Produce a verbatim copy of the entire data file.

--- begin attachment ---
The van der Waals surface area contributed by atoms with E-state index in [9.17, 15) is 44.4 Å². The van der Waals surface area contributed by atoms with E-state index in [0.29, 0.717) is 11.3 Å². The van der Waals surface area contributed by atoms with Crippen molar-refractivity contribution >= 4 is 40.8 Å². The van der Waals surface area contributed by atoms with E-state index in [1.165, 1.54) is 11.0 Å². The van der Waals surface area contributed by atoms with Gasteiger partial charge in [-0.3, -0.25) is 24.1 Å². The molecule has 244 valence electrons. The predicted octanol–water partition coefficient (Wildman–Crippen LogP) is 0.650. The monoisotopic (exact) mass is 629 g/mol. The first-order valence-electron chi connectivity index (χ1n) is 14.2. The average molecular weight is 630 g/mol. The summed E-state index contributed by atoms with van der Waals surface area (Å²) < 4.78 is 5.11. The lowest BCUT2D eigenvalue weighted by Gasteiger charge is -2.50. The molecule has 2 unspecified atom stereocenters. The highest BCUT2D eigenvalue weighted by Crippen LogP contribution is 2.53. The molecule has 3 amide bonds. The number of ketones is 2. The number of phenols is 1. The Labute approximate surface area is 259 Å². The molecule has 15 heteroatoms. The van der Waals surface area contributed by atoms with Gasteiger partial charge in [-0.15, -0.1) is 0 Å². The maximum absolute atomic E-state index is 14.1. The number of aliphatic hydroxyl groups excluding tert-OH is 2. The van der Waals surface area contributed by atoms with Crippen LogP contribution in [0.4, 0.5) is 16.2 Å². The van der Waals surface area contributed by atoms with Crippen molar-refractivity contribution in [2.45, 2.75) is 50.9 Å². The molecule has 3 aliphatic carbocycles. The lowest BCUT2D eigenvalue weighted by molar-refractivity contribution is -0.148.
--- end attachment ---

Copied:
The van der Waals surface area contributed by atoms with E-state index in [9.17, 15) is 44.4 Å². The van der Waals surface area contributed by atoms with E-state index in [0.29, 0.717) is 11.3 Å². The van der Waals surface area contributed by atoms with Crippen molar-refractivity contribution >= 4 is 40.8 Å². The van der Waals surface area contributed by atoms with E-state index in [1.165, 1.54) is 11.0 Å². The van der Waals surface area contributed by atoms with Gasteiger partial charge in [-0.3, -0.25) is 24.1 Å². The molecule has 244 valence electrons. The predicted octanol–water partition coefficient (Wildman–Crippen LogP) is 0.650. The monoisotopic (exact) mass is 629 g/mol. The first-order valence-electron chi connectivity index (χ1n) is 14.2. The average molecular weight is 630 g/mol. The summed E-state index contributed by atoms with van der Waals surface area (Å²) < 4.78 is 5.11. The lowest BCUT2D eigenvalue weighted by Gasteiger charge is -2.50. The molecule has 2 unspecified atom stereocenters. The highest BCUT2D eigenvalue weighted by Crippen LogP contribution is 2.53. The molecule has 3 amide bonds. The number of ketones is 2. The number of phenols is 1. The Labute approximate surface area is 259 Å². The molecule has 15 heteroatoms. The van der Waals surface area contributed by atoms with Gasteiger partial charge in [-0.15, -0.1) is 0 Å². The maximum absolute atomic E-state index is 14.1. The number of aliphatic hydroxyl groups excluding tert-OH is 2. The van der Waals surface area contributed by atoms with Crippen LogP contribution in [0.4, 0.5) is 16.2 Å². The van der Waals surface area contributed by atoms with Crippen molar-refractivity contribution in [2.45, 2.75) is 50.9 Å². The molecule has 3 aliphatic carbocycles. The lowest BCUT2D eigenvalue weighted by molar-refractivity contribution is -0.148.